Santa Maria - how to sell (mostly) sugar and salt for 359 sek/kg. – Food Pharmacy

Ann Fernholm

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Santa Maria – how to sell (mostly) sugar and salt for 359 sek/kg.

Recently, I had reasons to look a little closer at the food company Santa Maria’s assortment – they who supply all of Sweden with their ”Friday-tacos”. It led to a thorough examination of their ingredient lists and ended with the email below, which was signed today and sent to Santa Maria.

Hi Santa Maria! Since some time back, I’ve followed your business and I’m writing to express my admiration for your sense regarding business. It actually started when I was about to  buy a rub in the store and fell for this one:

Just the word chipotle makes me feel good, but as usual (an acquired work injury), I could not help examining the ingredients:

Sugar. And the nutrition declaration:

34 grams of sugar. Ok? In my opinion, a rub should primarily consist of spices. At first, I was pretty doubtful, I’ll admit that. But then I glanced at the kilo price:

359 sek/kg. It’s quite brilliant. You make a spice-mix where one third is sugar, which has a world-market price of around three SEK, mix it with salt (that I guess is even cheaper), a little lemon peel and other spices and then it becomes a product where sugar and salt are sold for more than a HUNDRED times what it’s worth.

A profit machine

I hope you don’t perceive me as intrusive, but already in the store, I had to visit the site, to check your annual report. Darn, you’re making money – year after year! 217 million in profit and a profit margin of 13.16 percent last year. Economy is not my strong side – but I assume you all are pretty pleased with that? You beat Nordic Sugar’s profit margin of 8.87 percent by far. Arla and Dafgårds are moving in slow-motion with their 4.8 and 6.03 percent.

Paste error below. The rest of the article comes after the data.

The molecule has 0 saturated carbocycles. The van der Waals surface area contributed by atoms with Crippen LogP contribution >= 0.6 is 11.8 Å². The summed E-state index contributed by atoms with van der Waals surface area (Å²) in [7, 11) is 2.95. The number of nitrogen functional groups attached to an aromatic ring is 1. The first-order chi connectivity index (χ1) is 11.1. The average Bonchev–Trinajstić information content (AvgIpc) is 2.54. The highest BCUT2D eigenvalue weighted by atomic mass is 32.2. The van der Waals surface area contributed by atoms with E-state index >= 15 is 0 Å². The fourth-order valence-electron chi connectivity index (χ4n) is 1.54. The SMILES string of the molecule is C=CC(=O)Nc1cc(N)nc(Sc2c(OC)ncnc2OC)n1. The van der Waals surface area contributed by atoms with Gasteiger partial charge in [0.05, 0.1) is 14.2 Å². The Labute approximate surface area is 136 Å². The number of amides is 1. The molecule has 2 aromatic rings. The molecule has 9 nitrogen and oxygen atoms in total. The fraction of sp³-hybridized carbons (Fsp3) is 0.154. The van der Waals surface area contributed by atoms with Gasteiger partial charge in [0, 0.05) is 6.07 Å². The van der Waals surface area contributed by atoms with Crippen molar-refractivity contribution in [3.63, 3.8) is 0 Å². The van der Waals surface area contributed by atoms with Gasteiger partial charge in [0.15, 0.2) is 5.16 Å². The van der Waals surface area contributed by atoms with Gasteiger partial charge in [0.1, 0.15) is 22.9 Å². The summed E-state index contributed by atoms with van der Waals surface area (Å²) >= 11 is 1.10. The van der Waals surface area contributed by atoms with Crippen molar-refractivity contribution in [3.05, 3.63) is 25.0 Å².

Your profitability caused some curiosity. How do you get such a viable company in the tough world of food industry?

Chemistry instead of raw ingredients

In your case, it must have been about hiring chemists instead of cooks. Take your guacamole for example. In store, Tóp and you are about the same kilo price, but they have 95 percent avocado in their guacamole while you have succeded to reduce the amounts to 1.5 percent. It’s just to congratulate: of course, it’s better business to sell a hodgepodge colored with chlorophyll (e141), mostly made from water and that gets its consistency with starch and thickeners, than to sell a real guacamole (that also must be cooled). People are so difficult when it comes to additives – but chlorophyll is all natural.

4 percent cheese instead of 62 percent

I bet you also feel satisfied with the composition of the Cheddar Cheese dip. Again, you’re able to have the same price as your competitors, but without spending money on expensive raw ingredients. Your main ingredients: skim milk, water, sunflower oil, modified starch (tapioca), cheddar cheese (4%), salt…

Texas Longhorn’s main ingredients: Water, Cheese (Cheddar cheese (48%), Cheese (14%), Water, Butter, Milk Protein…

A thumb up to the longhorn, who has 15 times more cheese in it’s dip.

Sauces based on water and sugar

The price per kilo on some of your sauces is also impressive. The Pad Thai sauce (124 sek/liter in store), Sweet Chili (52 sek/liter) and American BBQ (96 sek/liter) as some kind of development of ketchup (25 sek/liter). Your sauces costs more than ketchup, but instead of expensive tomato puree, you base the sauces on water and sugar, or sugar and water. At least there is some variation!

Dextrose – the main ingredient of the ”taco-spice”

Then you’ve been very wise when it comes to the presentation of the ingredients in your best-selling ”taco-spice” (355 sek/kg):

At first I wondered why you had put chilipeppers, cumin and garlic into the group “spices”. But of course, it’s so that dextrose won’t be first on the list. If you had presented the spices separately (as you still do in parentheses), all spices had fallen after dextrose. Then the list would be:

Dextrose, onions (19%), chilli peppers (11%), cumin (10%), garlic (6%), salt, oregano (4%), yeast extract, potato starch, potato fiber, antifungal agent (e551), seasoning extracts (peppers).

Clearly, the spice mix sells better if you’re able to conceal that it’s based primarily on sugar. One tip: oregano is also a spice, which you can put in the parenthesis (before dextrose).

I’m sorry this all became so lengthy. Before I finish, I just want to say that I miss a part of your Tex Mex assortment: the minced meat itself. Can that also be made out of water, sugar and modified starch?


Ann Fernholm

Ps. I eventually bought another rub that gave me more spices for the buck.

This is a guest post. The opinions expressed are the writer’s own.



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